Flu shots’ lifesaving effects cannot be ignored


In time for flu season, Target’s CVS pharmacy promotes a deal to receive a $5 coupon alongside a vaccination. Places like Target allow individuals to have options apart from their doctors’ offices to get the shots. Photo by Grace Chang.

As the weather cools down, on-the-go tissue packs begin to emerge in bags, pockets and jackets. Teachers are required to replace their constantly emptied Kleenex boxes on a daily basis. Several empty desks and the occasional break of a cough or sneeze all point to one event: the start of flu season.

While people begin to decide whether or not they will receive the flu shot, some will abstain because of rumors surrounding the shot’s legitimacy.

During the 2017-18 flu season, the Centers for Disease Control and Prevention (CDC) found that only 46.8 percent of people in the U.S. received influenza vaccinations. This is a serious issue caused by myths and misunderstanding.

It’s essential to be educated with concrete statistics and facts before declaring flu vaccines unnecessary or harmful. Irrational fears or speculations must be disregarded, since those are more than often clouded with misconception.

According to the CDC, last year’s flu season left 180 children and teens dead, and nearly all were unvaccinated. With even healthy people contracting the illness, it’s clear that the virus spreads across quickly. True, students may have a strong immune system. But vaccines do more than protect you. They prevent the spread to others who are vulnerable, including those with chronic diseases, pregnant women, and very small children. The shot will protect both the recipient and the people surrounding them.

There is no doubt that risks are involved, but it is no different than the minor warnings of over-the-counter drugs. The possible soreness resulting does not match the extremities that a flu episode can reach. Parents should consider this simple form of prevention from a common but sometimes deadly illness. They would prevent the possibility of having to stay home from work to look over their children, and fewer students will miss important class time. The cause and effects of this cycle only makes the flu shot more essential.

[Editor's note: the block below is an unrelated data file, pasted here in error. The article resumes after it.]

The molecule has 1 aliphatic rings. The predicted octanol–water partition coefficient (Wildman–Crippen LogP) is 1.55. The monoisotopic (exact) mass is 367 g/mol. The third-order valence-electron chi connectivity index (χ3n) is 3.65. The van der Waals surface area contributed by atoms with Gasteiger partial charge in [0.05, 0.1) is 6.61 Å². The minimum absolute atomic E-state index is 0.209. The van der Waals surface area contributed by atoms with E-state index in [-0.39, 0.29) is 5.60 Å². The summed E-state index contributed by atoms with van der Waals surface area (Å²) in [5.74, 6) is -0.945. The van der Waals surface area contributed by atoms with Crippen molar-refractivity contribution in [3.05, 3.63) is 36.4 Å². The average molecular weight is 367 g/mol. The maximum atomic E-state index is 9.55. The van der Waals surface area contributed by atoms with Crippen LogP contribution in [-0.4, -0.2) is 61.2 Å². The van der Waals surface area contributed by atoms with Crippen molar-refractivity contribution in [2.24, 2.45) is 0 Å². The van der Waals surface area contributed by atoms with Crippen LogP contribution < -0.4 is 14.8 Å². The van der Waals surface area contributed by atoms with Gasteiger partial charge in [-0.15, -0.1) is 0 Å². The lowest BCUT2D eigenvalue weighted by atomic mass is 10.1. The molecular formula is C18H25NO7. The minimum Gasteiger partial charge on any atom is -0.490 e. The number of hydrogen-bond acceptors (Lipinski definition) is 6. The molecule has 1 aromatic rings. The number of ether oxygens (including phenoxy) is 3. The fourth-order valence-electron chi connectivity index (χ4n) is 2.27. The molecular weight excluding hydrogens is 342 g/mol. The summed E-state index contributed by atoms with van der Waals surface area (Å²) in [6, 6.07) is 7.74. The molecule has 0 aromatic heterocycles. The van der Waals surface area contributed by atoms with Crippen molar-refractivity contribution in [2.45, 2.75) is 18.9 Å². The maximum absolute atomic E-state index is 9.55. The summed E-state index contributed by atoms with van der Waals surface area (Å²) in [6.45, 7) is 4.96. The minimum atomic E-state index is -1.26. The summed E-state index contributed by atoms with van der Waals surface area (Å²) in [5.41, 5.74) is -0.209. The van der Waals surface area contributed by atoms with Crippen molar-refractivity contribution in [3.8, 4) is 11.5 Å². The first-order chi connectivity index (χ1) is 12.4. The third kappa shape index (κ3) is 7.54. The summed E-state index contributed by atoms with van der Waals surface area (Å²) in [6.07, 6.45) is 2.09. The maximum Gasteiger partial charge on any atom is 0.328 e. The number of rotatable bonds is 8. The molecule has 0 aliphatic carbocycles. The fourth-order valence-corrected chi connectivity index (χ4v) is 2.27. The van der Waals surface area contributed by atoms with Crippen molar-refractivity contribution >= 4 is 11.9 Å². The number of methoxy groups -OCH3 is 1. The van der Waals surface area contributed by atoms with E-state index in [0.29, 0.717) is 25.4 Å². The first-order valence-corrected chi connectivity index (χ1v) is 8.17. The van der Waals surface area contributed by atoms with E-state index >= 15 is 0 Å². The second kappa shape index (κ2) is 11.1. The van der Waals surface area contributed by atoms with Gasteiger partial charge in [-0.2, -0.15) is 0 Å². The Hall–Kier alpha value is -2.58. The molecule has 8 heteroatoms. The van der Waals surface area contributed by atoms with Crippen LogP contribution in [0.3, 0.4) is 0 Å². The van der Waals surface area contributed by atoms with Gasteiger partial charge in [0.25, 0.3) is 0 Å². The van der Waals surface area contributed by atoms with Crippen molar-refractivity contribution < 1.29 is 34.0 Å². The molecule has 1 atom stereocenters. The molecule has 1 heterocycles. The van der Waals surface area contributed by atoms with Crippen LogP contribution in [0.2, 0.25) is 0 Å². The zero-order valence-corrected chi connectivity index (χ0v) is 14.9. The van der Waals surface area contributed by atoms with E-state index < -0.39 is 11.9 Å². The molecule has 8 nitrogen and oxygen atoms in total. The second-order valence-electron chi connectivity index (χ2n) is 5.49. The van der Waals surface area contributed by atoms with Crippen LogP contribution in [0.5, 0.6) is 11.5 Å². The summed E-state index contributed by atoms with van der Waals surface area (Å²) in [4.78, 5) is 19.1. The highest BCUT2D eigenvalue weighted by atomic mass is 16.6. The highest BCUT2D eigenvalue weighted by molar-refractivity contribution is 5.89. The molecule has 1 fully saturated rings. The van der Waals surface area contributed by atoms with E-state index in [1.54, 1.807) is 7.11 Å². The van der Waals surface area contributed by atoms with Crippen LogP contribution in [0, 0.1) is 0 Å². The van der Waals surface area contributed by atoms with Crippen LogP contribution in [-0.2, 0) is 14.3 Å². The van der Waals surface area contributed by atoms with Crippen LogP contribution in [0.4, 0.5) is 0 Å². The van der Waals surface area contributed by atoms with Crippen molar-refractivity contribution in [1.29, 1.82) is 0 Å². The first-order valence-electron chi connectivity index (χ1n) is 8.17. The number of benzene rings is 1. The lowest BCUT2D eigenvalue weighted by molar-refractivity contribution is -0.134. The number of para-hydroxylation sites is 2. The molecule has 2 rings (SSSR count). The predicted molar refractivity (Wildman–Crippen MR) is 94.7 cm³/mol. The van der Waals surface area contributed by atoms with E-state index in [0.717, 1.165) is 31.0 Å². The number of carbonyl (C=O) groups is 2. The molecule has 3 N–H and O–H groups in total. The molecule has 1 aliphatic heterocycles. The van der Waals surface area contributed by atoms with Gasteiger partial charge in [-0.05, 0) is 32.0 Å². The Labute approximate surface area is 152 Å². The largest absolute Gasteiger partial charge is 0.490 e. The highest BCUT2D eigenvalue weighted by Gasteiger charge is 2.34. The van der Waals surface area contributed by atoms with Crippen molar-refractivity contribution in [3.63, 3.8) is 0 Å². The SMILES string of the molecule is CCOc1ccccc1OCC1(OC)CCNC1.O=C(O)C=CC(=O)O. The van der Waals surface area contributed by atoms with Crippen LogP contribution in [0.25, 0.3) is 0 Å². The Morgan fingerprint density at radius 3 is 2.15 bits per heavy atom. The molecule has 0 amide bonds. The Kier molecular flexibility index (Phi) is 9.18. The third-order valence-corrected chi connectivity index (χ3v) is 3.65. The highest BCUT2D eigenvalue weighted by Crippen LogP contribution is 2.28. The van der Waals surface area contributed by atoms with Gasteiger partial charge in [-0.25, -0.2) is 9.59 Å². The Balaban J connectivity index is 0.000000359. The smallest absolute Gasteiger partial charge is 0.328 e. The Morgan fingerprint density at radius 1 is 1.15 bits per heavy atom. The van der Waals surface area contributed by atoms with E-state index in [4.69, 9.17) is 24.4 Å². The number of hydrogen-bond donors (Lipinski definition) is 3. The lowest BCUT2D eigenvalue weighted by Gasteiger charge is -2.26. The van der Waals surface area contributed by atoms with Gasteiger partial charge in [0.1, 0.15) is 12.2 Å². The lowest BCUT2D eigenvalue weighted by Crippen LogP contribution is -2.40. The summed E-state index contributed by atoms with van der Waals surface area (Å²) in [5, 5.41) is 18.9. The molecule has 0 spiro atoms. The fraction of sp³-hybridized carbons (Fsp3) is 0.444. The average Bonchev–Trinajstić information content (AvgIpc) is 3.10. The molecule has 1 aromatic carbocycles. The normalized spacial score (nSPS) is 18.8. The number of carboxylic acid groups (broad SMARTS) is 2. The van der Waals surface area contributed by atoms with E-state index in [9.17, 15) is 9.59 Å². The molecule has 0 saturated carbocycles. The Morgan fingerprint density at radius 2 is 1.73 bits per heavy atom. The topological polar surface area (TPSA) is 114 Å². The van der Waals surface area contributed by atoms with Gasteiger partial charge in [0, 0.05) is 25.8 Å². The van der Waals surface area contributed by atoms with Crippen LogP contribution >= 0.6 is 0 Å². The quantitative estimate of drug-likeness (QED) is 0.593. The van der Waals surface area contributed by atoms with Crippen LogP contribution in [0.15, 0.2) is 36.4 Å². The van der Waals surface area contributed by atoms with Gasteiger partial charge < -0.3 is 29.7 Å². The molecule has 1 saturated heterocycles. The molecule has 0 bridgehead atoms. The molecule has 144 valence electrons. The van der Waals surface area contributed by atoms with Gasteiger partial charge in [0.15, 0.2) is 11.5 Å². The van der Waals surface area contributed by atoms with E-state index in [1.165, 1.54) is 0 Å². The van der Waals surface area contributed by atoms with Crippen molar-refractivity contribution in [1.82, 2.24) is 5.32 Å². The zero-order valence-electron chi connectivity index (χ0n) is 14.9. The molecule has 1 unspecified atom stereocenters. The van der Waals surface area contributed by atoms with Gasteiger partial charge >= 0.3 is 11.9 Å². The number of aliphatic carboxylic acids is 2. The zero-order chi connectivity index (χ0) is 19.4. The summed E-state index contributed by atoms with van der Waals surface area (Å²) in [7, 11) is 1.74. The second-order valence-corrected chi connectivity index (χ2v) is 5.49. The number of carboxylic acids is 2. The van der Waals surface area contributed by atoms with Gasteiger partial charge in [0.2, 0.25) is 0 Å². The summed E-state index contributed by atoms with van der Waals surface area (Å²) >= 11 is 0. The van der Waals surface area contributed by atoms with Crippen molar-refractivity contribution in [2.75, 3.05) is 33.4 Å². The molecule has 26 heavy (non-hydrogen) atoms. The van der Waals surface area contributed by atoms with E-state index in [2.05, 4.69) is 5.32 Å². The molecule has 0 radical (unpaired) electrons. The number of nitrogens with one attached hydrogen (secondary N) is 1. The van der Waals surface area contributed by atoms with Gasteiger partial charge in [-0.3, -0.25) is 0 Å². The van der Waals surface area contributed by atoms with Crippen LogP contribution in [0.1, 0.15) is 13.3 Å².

Even though the virus injected is inactivated or killed, the body will still create immunity against this foreign invader. But because this germ is dead, the likelihood of contracting the flu from the shot is lowered. ”

The vaccines do have flaws, so it is important for everyone to research them to clear any misunderstanding or concerns. Especially with fears involving miscarriages or defects, parents should truly consider the pros and cons of both options prior to absolutely rejecting vaccinations. If it still isn’t convincing enough, students should encourage and persuade their parents to go for a shot. While abstaining can guarantee no risks of vaccine-related pregnancy issues, greater exposure to the influenza virus can also result in similar consequences. Taking definitive action to protecting an unborn child is more important.

The upcoming flu season has yet to begin, so these vaccines were created to the best of their predictions. It is unknown whether or not an epidemic like last year’s will occur again, but precautions are absolutely necessary.

Common myths, including a risk of Alzheimer’s disease, have already been debunked by the Scientific Daily and other researchers. They are not a reason to avoid the flu vaccine.

Flu shots are available at typical hospital facilities, but they are also provided at locations including Walgreens and CVS pharmacies (sometimes located at Target). Most insurance companies will cover the costs for the shot. For those who do not have health insurance, they can reach out to local health centers or state health departments regarding a low-cost or free shot.

With the choice of receiving that one injection, a tremendous difference can be made in both one’s and others’ well-beings. Vaccinations are necessary. Do not ignore them.